Drifting on ice

BEING an active child, Dione Tan's parents encouraged her to give skating a try. However, they didn't expect it would spark a serious interest in her.

At the age of nine, she won her first gold medal in an international short track speed skating competition. In the years that followed, she continued to win medals in different countries and recently, she was named in The Malaysia Book of Records as the first Malaysian woman to win a medal in an internatioal short track speed skating competition.

At just 14 years old, she demonstrates exceptional skills on the ice and is an expert in balancing when she takes speed. She has competed in various events from 500m, 1,000m to 1,500m and is now targeting the 3000m relay team.

"I don't know how to win, and actually feel scared whenever I skate, but my coach said I have really good speed on the track," she said.

Currently studying at Desa Parkcity International School, her coach, Tan Bee Leng had trained her well that she reached the stage of Freestyle 7 out of 10. Her coach commented that Tan is an outstanding performer and coaches from other countries also acknowledge her potential in short track speed skating.

Where have you competed or trained at?

I have travelled many times to compete in China, Indonesia, Thailand, New Zealand, Hong Kong, Singapore, Australia, and the Philippines. For the training camps, I have also gone to many countries. I would say that Dongguan, China was the best place where I won a Gold medal in Asian Open Short Track Speed Skating in 2013.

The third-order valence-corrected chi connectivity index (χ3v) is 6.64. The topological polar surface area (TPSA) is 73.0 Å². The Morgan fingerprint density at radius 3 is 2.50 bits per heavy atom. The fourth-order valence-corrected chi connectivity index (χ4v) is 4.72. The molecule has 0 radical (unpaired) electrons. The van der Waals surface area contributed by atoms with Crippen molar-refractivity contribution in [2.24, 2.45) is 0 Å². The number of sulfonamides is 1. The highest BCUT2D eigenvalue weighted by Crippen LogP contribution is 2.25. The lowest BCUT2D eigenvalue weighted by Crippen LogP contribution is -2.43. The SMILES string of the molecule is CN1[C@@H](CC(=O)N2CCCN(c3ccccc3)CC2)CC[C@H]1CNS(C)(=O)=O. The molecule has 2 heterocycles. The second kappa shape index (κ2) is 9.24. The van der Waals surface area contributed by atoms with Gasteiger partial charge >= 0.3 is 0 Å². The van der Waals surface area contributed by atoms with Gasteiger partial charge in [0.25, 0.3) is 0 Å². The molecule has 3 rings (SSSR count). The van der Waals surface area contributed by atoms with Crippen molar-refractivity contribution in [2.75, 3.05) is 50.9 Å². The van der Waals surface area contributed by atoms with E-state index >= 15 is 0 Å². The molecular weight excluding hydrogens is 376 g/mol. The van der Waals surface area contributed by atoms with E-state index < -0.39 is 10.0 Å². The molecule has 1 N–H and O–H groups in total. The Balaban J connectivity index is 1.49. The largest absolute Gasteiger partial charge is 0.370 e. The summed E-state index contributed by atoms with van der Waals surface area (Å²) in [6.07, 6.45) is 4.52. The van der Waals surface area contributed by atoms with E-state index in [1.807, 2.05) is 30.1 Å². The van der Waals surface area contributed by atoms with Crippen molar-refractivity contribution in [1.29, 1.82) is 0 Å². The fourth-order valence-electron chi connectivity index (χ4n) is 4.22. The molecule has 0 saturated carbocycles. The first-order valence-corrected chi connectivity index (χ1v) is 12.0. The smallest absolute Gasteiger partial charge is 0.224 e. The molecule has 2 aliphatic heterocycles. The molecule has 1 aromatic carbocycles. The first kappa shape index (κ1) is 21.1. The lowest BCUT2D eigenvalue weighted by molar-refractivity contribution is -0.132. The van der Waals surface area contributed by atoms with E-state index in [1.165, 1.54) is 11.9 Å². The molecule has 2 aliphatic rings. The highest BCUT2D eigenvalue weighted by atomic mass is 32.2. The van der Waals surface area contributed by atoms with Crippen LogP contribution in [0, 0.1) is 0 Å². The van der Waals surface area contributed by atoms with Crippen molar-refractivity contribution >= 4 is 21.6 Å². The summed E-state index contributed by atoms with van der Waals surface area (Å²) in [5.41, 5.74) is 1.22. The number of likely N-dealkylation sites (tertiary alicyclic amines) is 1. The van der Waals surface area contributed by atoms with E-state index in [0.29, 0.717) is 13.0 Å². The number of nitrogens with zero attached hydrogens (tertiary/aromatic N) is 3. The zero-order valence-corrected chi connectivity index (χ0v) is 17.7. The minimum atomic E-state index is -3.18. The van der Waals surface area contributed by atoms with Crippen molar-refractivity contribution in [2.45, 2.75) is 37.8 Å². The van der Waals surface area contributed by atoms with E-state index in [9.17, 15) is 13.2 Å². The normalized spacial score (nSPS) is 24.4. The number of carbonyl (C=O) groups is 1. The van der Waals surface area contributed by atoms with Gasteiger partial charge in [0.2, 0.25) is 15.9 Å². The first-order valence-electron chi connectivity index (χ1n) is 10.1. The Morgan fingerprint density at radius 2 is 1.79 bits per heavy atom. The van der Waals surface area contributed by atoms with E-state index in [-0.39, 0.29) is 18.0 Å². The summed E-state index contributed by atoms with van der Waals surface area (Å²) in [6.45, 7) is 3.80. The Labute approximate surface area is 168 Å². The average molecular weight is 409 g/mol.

How do you juggle between studies and skating?

The main challenge is my school work. I wouldn't say I am good in studies, but I'm managing. Of course, I will prioritise my studies but I also enjoy skating. I usually finish my school work and studies during the day and at night, I give skating my full concentration.

Are your parents supportive?

Yes, they are! When I was five, I told my mum I was interested in ice skating.

Even though it is an expensive sport, she gave me full support to join the classes. In fact, my whole family is supportive whenever I go for competitions overseas. When I was previously studying at Kuen Cheng High School, they were also very supportive of what I do.

Tell us about your training and if there are any tricks involved.

I either train early in the morning at 7am or late nights because in Malaysia we only have two and a half rinks and there is a higher risk of accidents if there are people in the rink. I think more spaces are needed to train in. Sometimes, I also train after school. There are no tricks involved; my stamina gets me going at high speeds.

Is figure skating similar to speed short track?

No, they are both different. However all short track skaters did figure skating. When I was younger, I used to participate in figure skating but I don't like dancing so I went into short track speed skating. Both aren't easy. My coach said I am also good at figure skating.

How do you feel participating in different countries, and competing against older participants?

I try my best every time I go for competitions. I always feel happy and thankful to participate and achieve such placings overseas. These victories aren't only for myself but for those who have supported me such as my family, coach and friends.

I know for a fact that many people are better than me as they are much older, they have more experience and they train harder. But when I train with my coach and compete with her, she helps me put in more effort.

What is your dream?

My dream is to become a dentist. At this age, I don't want to put all my focus on skating because if anything happens to me in the rink, there will be no future for me. Maybe after a few years I may change my mind.